Wed, Dec 02, 2009
The New Paper
Did S'pore stint help change Aussie teens?

By Benson Ang

THEY have been labelled two of the world's strictest parents by an Australian reality TV show.

And their challenge was to set two wayward Australian teens on the right path.

Related link:
» 'How we see ourselves'
» After being with Singapore parents... One teen gets better...but the other stays bad

So, this Singapore family gamely opened their home to the teens and a camera crew for a week. During the eventful week featured in an episode of the show, there was a tussle at the door of a bus outside Raffles Institution, when the teens found school "boring" and tried to run away.

And there was also a tongue-lashing for trying to sneak out at night.

Ms Yeo Miu Ean, 46, her husband Mr Chua Hung Meng, 52, and their children starred in an episode of World's Strictest Parents.

The show sends headstrong Aussie teens to live with strict parents overseas for a week. This is in the hope that the teens will pick up a thing or two about self-discipline and respect for others.

The show is not available here, but was aired on Australia's Channel 7 on 19 Aug. It attracted an audience of about 1.5 million, according to online sources.

In the show, Ms Yeo and Mr Chua were labelled as "two of the world's strictest parents".

It showed Ms Yeo barring the teens, Zaine Edwards, 16, and Memphis Fitzgerald, 17, from entering their condo unit until they were willing to show respect for her.

This was after the two, who did not complete high school, went for a General Paper lesson at Raffles Institution Junior College with Ada, 18, the Chuas' older daughter.

But they got bored and tried to "go for a walk".

Ada, who was responsible for them at school, tried to talk them out of it. But the teens gave her the slip by hiding under a staircase.

They then ran out of the school gates. But Ada spotted this, and ran after them.

Outside the school compound, Ada tried her best to persuade the teens not to board a bus and leave.

She told them that they couldn't go anywhere without her parents knowing where they were.

She pleaded with Memphis to stay and promised to "take her around".

She called her mother on her handphone, asking her to come quickly.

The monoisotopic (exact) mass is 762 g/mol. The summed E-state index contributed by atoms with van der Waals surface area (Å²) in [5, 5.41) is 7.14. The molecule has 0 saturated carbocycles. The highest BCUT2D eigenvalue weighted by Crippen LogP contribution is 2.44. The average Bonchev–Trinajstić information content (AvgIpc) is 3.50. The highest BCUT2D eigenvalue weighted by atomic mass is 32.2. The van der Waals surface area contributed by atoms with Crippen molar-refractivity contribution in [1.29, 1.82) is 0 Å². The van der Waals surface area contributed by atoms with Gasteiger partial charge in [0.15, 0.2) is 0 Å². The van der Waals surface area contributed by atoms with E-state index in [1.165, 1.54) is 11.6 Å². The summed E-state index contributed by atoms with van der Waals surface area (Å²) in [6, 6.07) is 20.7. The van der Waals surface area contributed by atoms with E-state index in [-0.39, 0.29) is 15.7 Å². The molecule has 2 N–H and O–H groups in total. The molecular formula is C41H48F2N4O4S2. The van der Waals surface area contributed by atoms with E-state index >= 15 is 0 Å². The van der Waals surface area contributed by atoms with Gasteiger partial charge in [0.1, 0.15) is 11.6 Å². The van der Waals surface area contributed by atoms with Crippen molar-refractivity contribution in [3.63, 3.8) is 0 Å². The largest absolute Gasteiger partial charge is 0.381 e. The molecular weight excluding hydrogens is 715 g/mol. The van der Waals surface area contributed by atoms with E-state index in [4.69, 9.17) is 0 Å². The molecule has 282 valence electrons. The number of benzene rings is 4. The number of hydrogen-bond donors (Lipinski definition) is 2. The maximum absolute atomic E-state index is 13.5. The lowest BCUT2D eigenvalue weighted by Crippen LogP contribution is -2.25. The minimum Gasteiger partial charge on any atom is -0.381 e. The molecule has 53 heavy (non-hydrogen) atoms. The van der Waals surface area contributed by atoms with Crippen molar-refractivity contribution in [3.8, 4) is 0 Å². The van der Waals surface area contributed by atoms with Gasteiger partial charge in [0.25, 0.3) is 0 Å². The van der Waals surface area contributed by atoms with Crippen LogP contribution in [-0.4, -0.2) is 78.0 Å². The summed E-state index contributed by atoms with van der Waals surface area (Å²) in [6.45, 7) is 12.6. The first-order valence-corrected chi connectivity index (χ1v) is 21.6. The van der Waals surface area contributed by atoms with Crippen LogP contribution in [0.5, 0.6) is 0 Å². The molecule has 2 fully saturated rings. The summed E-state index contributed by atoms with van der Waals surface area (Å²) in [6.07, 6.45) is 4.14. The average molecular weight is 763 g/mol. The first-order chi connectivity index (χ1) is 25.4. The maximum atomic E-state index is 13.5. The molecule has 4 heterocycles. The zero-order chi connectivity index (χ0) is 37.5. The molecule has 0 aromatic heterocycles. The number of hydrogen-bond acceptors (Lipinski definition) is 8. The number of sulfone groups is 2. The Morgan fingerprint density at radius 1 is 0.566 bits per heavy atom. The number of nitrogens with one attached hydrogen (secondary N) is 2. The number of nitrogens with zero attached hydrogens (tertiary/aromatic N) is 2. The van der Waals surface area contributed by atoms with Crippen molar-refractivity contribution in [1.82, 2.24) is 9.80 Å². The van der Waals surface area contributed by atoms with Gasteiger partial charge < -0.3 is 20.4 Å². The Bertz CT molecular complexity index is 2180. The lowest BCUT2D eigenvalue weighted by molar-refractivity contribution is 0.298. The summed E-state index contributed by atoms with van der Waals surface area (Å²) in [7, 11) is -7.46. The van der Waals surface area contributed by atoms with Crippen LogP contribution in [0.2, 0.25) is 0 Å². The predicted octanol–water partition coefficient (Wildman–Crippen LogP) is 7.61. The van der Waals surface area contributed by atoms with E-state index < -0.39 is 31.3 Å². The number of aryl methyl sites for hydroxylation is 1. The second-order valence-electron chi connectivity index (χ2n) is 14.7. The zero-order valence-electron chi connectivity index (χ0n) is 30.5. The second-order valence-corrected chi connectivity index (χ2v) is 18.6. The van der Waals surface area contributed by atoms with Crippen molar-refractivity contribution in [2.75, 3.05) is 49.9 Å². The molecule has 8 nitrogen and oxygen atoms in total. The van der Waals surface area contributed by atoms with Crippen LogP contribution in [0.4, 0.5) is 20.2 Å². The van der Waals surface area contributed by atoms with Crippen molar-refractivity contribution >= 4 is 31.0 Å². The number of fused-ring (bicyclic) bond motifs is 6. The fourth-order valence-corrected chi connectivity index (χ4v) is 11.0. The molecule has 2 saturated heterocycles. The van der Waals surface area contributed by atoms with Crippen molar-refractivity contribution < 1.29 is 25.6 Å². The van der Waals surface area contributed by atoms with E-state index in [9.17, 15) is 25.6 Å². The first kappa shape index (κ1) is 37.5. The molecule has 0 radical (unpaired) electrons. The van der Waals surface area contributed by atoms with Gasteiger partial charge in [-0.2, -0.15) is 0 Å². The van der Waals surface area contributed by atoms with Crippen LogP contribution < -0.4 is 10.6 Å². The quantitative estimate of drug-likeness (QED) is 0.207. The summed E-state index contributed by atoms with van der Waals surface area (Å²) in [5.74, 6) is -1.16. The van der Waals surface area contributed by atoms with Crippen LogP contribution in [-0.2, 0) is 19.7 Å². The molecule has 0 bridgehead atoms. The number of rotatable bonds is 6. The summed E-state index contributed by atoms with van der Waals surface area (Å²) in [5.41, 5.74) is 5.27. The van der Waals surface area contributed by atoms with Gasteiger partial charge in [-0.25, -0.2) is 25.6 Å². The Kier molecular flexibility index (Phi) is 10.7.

She then tried to physically prevent Memphis from boarding a bus, and told the bus driver to close the door.

All this happened with the cameras rolling.

But she couldn't stop the teens, who were determined to go sightseeing in Orchard Road. Ada told The New Paper that she was "quite scared" during the incident, because she is not used to speaking up.

She said: "I was hoping they would compromise, but at some point, I realised they were going to run out (of school) no matter what I said.

"I tried my best and held myself responsible, but after a certain point, there's nothing much I could do, because I had to go back to school."

Ada ended up missing the whole lesson trying to stop the teens, but she did not get into any trouble because she said her GP teacher knew about the programme.

Ada also explained that the teens probably found school boring because they couldn't understand the A Level subject, since they don't attend school back home.

"I actually felt quite sorry for them because they already disliked school, and had to listen to stuff that they don't understand."

A Raffles spokesman said that the Chua family had asked the school to allow the two teenagers to attend classes for a day or two, as the teens were meant to experience everything that Ada goes through.

The programme also showed Memphis getting scolded for entering Ms Yeo's bedroom at night and rummaging through her things.

Memphis was hoping to find the house keys so she and Zaine could go out at night.

The next morning, when Memphis apologised, Ms Yeo punished her by calling off a dinner the teens were supposed to have with Ada's friends.

So, is Ms Yeo really so strict?

She told The New Paper: "I don't consider myself strict because our boundaries are age-appropriate. I don't think we did anything wrong."

"I practise authoritative parenting, which is taking the responsibility as a parent, bearing in mind that you love your children. It's not authoritarian parenting."

However, as witnessed in the programme, Ms Yeo had to be firm when it mattered. She said: "Even if the teens were my kids, I would not tolerate them skipping school.

"I also don't think any parent is okay with their children smoking. I don't think even Australian parents can completely accept it."

Throughout the lives of their kids, the Chuas have been laying down boundaries. But she qualified that her family also concentrated on playing, and spending time as a family. Ada said she was shocked when she saw the show's title. They didn't know till a week before the show what it was to be called.

"When I found out, it was like: Huh? My mother? Strictest?"

Unspoken rules

Ada said she has already been used to the rules because she was brought up with them. These rules, she said, are mostly unspoken.

Ada and her sister Esse, 14, stayed at home during the week the show was filmed. Looking back, Ms Yeo felt participating in the show was a wonderful project for her family because planning activities to do brought them even closer together.

Ada, signed them up for the show in January, after the producers called for applicants. The Chuas agreed to host the two teens in January this year, and the episode was filmed around the start of April.

Mr and Mrs Chua, a work-life professional and a bank employee, were paid a fee, which they donated to a charity. They declined to reveal how much the fee was, and which charity they gave it to.

This article was first published in The New Paper.

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